The European Commission wants the EU to be the global leader in a new clean hydrogen economy.
Thats supposed to be spelled out Wednesday when it announces its Hydrogen Strategy aimed at laying the foundations for a low carbon economy by 2050.
The Commissions May 26 hydrogen roadmap emphasized domestic production of hydrogen made with wind and solar electricity, known as green hydrogen. But several recent draft strategies show a growing realization that the transition will be dirtier than expected, and that it will be tough for the EU to be the worlds No. 1 in hydrogen.
Here are five hurdles facing the EUs hydrogen plans.
1. The EU is already behind
Today, around 70 million tons of pure hydrogen is produced worldwide each year by the chemical, fertilizer and refining industries, according to the International Energy Agency.
It is largely made in dedicated plants near the point of consumption, with the closest supplies at hand. Europe as a whole makes 18 percent of the worlds hydrogen, according to 2018 data from intelligence firm IHS Markit.
A leaked internal Commission strategy reported by POLITICO on June 1 frankly stated the fear that the EU was already being outspent on hydrogen research by Asian and American rivals.
“EU lags behind in terms of public support to hydrogen per capita,” the draft reads, finding that spending on hydrogen was substantially higher in China, Japan and the U.S.
2. Ramped-up demand could outstrip clean hydrogen supply
Global hydrogen production uses some 205 billion cubic meters of natural gas and 107 million tons of coal each year — and emits some 830 million tons of CO2 into the atmosphere, according to the IEAs Future of Hydrogen report.
To change that, the EU hopes to invest €180 billion in scaling up and improving electrolyzers that will make green hydrogen.
A second leaked hydrogen strategy, dated June 19, estimated Europe would have to also spend some €18 billion in coming years on fossil-based hydrogen to make sure increased demand is met.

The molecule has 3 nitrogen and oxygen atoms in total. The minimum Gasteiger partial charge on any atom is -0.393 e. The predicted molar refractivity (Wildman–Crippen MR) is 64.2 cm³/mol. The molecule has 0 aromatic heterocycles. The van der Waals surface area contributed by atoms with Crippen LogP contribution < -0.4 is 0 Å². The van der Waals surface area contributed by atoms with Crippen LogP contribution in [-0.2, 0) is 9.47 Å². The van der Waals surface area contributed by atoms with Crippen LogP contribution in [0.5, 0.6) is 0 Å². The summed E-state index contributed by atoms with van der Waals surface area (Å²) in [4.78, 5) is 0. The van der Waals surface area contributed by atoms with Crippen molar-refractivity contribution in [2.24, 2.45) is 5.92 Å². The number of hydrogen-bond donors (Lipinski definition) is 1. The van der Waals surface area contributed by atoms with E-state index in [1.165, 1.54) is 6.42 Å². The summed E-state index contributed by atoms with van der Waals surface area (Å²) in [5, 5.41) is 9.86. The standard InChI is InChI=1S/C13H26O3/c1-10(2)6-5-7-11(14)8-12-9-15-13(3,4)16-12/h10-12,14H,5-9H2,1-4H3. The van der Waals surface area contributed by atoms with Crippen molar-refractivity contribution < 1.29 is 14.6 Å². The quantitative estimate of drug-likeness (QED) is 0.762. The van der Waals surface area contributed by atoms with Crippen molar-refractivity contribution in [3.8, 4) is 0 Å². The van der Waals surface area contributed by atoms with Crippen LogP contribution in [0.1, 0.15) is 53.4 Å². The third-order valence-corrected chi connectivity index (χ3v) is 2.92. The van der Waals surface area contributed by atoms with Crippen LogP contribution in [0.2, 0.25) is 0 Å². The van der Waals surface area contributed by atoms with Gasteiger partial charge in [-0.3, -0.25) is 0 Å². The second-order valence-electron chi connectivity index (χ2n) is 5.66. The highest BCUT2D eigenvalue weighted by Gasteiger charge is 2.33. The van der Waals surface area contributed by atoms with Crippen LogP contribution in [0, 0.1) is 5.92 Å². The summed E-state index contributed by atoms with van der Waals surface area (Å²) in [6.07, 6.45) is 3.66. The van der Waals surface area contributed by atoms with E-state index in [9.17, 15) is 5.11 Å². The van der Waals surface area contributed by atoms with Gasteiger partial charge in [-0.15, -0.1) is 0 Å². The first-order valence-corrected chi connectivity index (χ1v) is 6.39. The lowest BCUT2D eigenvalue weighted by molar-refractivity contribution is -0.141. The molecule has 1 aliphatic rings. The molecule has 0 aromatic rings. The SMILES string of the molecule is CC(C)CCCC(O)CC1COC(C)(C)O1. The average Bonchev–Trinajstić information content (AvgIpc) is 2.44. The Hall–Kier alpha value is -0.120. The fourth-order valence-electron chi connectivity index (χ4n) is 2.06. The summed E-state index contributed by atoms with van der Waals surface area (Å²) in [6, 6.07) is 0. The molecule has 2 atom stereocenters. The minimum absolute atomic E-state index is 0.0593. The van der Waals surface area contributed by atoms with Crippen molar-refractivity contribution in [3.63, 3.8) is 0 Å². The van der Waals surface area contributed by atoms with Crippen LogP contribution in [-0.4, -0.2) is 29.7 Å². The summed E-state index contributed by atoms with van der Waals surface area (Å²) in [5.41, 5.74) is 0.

“The share of hydrogen in Europes energy mix is projected to grow from the current less than 2% to 13-14% by 2050,” the draft strategy states.
The Commissions latest draft laid out a three-part plan to do that. From 2020 to 2024, the transport and industry sectors would slowly phase in hydrogen. From 2025 to 2030, hydrogen would expand to steelmaking and shipping.
From 2030 onward — the point when it expects clean hydrogen to become cost-competitive — all hard-to-decarbonize sectors would switch to the gas.
3. Not enough CO2 storage
But paying Europes current hydrogen producers to clean up by implementing carbon capture and storage (CCS) technology to keep CO2 from escaping into the atmosphere — known as blue hydrogen — creates another wrinkle. Where to store all that carbon?
The EU currently has no large-scale storage facilities.
“What we need to do is look to the North Sea, because we have large storage capacities there,” said Nils Røkke, executive vice president of sustainability at SINTEF, Scandinavias largest research organization, and chair of the European Energy Research Alliance.
Norway has two undersea reservoirs than can take 1.7 million tons of CO2 per year. But that is still “decades from what we need” to store carbon from fossil-based hydrogen production, Røkke said.
4. Limited renewable capacity
The Commissions June 19 draft set targets for green hydrogen: 1 million tons by 2025, and 10 million tons by 2030. It estimated that would require 4 gigawatts of installed renewable capacity by 2025, and 40 GW by 2030.
But the EU also wants to dramatically expand renewable energy as part of its Green Deal push to wean the Continent off fossil fuels by 2050. Existing electricity consumption is currently about one-third renewable, Eurostat